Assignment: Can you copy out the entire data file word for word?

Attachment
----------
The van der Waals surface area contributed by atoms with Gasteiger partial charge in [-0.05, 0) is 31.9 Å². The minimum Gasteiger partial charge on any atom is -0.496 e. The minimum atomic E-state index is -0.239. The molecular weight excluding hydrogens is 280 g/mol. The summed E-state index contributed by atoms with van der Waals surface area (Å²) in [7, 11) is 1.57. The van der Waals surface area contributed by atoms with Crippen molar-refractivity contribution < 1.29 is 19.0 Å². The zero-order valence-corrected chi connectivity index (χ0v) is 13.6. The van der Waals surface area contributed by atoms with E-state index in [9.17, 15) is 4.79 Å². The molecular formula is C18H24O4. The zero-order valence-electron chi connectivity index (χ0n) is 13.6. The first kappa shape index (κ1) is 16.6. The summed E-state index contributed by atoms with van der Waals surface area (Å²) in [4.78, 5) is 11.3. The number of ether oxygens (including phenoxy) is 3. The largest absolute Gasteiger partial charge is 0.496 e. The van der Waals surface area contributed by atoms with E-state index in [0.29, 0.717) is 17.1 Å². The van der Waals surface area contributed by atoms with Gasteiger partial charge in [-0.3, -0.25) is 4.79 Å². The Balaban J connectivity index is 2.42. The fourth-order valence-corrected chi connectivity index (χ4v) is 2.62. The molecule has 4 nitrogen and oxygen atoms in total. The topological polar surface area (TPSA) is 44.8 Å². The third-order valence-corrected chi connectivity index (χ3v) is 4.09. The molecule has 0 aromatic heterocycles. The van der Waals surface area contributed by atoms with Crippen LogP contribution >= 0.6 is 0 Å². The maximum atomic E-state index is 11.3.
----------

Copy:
The van der Waals surface area contributed by atoms with Gasteiger partial charge in [-0.05, 0) is 31.9 Å². The minimum Gasteiger partial charge on any atom is -0.496 e. The minimum atomic E-state index is -0.239. The molecular weight excluding hydrogens is 280 g/mol. The summed E-state index contributed by atoms with van der Waals surface area (Å²) in [7, 11) is 1.57. The van der Waals surface area contributed by atoms with Crippen molar-refractivity contribution < 1.29 is 19.0 Å². The zero-order valence-corrected chi connectivity index (χ0v) is 13.6. The van der Waals surface area contributed by atoms with E-state index in [9.17, 15) is 4.79 Å². The molecular formula is C18H24O4. The zero-order valence-electron chi connectivity index (χ0n) is 13.6. The first kappa shape index (κ1) is 16.6. The summed E-state index contributed by atoms with van der Waals surface area (Å²) in [4.78, 5) is 11.3. The number of ether oxygens (including phenoxy) is 3. The largest absolute Gasteiger partial charge is 0.496 e. The van der Waals surface area contributed by atoms with E-state index in [0.29, 0.717) is 17.1 Å². The van der Waals surface area contributed by atoms with Gasteiger partial charge in [-0.3, -0.25) is 4.79 Å². The Balaban J connectivity index is 2.42. The fourth-order valence-corrected chi connectivity index (χ4v) is 2.62. The molecule has 4 nitrogen and oxygen atoms in total. The topological polar surface area (TPSA) is 44.8 Å². The third-order valence-corrected chi connectivity index (χ3v) is 4.09. The molecule has 0 aromatic heterocycles. The van der Waals surface area contributed by atoms with Crippen LogP contribution >= 0.6 is 0 Å². The maximum atomic E-state index is 11.3.